And in fact, what it did was that it opened up the fact that reviewers were, that we were, not experts. That in fact that there were lots and lots of experts out there who probably knew a great deal more about Shakespeare's Cymbeline than actually we did and probably had seen more productions. And I think the other thing that the Internet did was, because it meant that anyone could have a platform, it changed the nature of where reviewing happened, who was doing it, and the form that it might take. So for hundreds of years, the theater review had remained pretty well the same in terms of its format and I think it [00:08:00] started changing and opening up and I think that's a good thing. We wouldn't for a moment think that art should stay the same for decades or indeed hundreds of years. So why should theater reviews remain the same?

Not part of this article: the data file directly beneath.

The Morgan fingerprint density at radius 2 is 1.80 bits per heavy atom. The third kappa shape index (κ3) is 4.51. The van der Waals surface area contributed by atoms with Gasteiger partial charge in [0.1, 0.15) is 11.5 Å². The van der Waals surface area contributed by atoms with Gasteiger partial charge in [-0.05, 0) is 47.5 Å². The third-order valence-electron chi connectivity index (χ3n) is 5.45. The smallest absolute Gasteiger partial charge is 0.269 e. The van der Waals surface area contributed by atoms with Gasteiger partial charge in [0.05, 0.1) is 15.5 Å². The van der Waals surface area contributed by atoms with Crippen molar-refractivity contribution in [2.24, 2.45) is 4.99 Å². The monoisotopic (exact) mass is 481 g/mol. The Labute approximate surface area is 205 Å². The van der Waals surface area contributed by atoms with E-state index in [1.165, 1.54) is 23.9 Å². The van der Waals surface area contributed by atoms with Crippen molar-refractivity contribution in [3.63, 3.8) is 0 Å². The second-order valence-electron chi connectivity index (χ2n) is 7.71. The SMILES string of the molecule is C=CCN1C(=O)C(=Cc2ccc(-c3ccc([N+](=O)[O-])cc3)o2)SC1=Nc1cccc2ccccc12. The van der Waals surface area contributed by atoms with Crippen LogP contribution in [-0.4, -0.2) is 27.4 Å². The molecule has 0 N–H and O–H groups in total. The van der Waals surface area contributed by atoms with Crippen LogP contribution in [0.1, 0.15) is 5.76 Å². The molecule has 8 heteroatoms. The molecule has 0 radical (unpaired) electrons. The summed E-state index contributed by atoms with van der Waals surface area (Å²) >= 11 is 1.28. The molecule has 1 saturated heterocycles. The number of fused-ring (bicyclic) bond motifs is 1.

Varsha: [00:08:17] I agree; if you don't have to any longer provide the word of God, then you can provide other things, go off in different directions, and [Yeah] And therefore, I love reading reviews now because it's such a great mixture of what everybody's saying and the angles that they are coming from as well.
So, you have reviewed both Shakespeare and non-Shakespeare shows very widely. And what would you say are the particular challenges or joys of reviewing a Shakespeare production?
Lyn: [00:08:51] I don't fundamentally think there's any difference between reviewing a Shakespeare production and reviewing a new play or a new piece of devised theater [00:09:00] to some degree what you do is that you treat everything as though you are coming to it for the very first time as though it is a new play.